“Retailers are finding that having an omni-channel strategy is beneficial,” said Jeff Donnelly, the managing director for real estate equity research at Wells Fargo’s Boston office. Research has shown that having both a physical and online presence spurs sales on both channels, he said. “Some people see it as a form of 24/7 advertising.”
But that doesn’t mean shoppers will go home with a pair of M.Gemis, which average $250 a pair, upon first meeting.
“We did not want it to feel like a traditional retail shoe store,” said the company’s president and cofounder, Cheryl Kaplan. While so many luxury stores feel off-limits to shoppers, the fit shops aim to be accessible. “It’s not transactional, it’s a place they like to go.”
That thinking manifests in many ways: There are no cash registers or counters, instead, associates gather shoppers’ fit and style preference data on tablets. Rather than pay rent to inventory thousands of styles and sizes, the stores will have only two of each shoe on-site; should you decide to buy, the company will ship your pair from their warehouse in a few days.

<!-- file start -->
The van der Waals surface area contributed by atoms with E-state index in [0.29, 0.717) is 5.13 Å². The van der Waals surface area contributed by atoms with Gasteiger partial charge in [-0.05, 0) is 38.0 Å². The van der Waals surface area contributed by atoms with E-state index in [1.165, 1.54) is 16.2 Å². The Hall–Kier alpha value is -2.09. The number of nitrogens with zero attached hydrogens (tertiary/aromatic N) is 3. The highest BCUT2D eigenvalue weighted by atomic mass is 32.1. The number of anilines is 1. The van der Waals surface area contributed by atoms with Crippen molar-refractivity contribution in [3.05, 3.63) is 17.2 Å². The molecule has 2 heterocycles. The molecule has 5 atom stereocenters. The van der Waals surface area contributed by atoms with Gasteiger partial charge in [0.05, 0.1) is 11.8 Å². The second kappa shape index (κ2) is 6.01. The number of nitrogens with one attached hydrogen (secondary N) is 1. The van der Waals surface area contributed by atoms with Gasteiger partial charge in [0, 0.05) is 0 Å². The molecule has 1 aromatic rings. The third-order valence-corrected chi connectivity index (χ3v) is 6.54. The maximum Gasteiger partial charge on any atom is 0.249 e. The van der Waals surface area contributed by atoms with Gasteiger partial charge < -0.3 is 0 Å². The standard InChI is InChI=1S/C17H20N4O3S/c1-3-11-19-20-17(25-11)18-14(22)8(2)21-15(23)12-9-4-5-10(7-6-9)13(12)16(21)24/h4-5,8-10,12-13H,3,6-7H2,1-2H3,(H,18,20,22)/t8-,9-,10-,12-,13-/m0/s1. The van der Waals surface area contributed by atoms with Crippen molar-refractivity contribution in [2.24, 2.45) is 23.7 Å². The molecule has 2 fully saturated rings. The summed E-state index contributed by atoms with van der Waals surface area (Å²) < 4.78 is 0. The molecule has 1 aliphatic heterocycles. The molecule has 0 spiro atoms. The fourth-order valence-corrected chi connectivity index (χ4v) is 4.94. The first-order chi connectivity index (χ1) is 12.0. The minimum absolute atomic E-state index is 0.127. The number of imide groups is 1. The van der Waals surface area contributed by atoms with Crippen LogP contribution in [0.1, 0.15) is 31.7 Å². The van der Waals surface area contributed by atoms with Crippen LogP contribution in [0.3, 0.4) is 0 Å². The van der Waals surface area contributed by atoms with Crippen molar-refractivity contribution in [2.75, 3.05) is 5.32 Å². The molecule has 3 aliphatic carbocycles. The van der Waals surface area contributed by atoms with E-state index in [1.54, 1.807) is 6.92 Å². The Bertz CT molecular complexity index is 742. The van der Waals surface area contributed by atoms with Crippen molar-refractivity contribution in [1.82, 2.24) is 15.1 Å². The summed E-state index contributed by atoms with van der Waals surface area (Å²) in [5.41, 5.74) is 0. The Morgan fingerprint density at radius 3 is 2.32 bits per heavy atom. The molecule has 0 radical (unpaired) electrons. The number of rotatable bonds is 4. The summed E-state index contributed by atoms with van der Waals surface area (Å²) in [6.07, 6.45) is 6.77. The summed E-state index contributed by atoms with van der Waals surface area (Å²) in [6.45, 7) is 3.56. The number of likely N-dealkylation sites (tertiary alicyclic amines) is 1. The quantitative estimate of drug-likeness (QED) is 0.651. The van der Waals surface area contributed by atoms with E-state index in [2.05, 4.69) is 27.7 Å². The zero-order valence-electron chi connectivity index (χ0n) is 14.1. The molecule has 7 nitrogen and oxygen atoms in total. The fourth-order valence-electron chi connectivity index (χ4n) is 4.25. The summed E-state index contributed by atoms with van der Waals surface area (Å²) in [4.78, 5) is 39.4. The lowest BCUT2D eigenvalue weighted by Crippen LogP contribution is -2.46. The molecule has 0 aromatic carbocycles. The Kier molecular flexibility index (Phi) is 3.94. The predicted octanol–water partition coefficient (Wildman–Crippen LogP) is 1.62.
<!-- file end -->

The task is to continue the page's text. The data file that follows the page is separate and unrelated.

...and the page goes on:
If I wanted to order them from a warehouse I would have stayed home and done it online!
Associates use their tablets to place orders, but they’re also noting shopping preferences — a predilection for pumps perhaps, or a fondness for kitten heels — and use that data to steer purchases online later. The store will also echo the online drama of the weekly “drops” of new products in order to lure customers in.
I just want a goddamn pair of shoes, not a sales pitch to go with them.
Fischman says the new fit shops and funding — which includes a new investor, Burda Principal Investments based in Germany — will help the company expand its footprint, both in the United States and abroad.....
HA-HA-HA. Very punny.
The neighborhood beat:
"Wayfair’s founders achieve billionaire status" by Tom Metcalf Bloomberg News June 21, 2017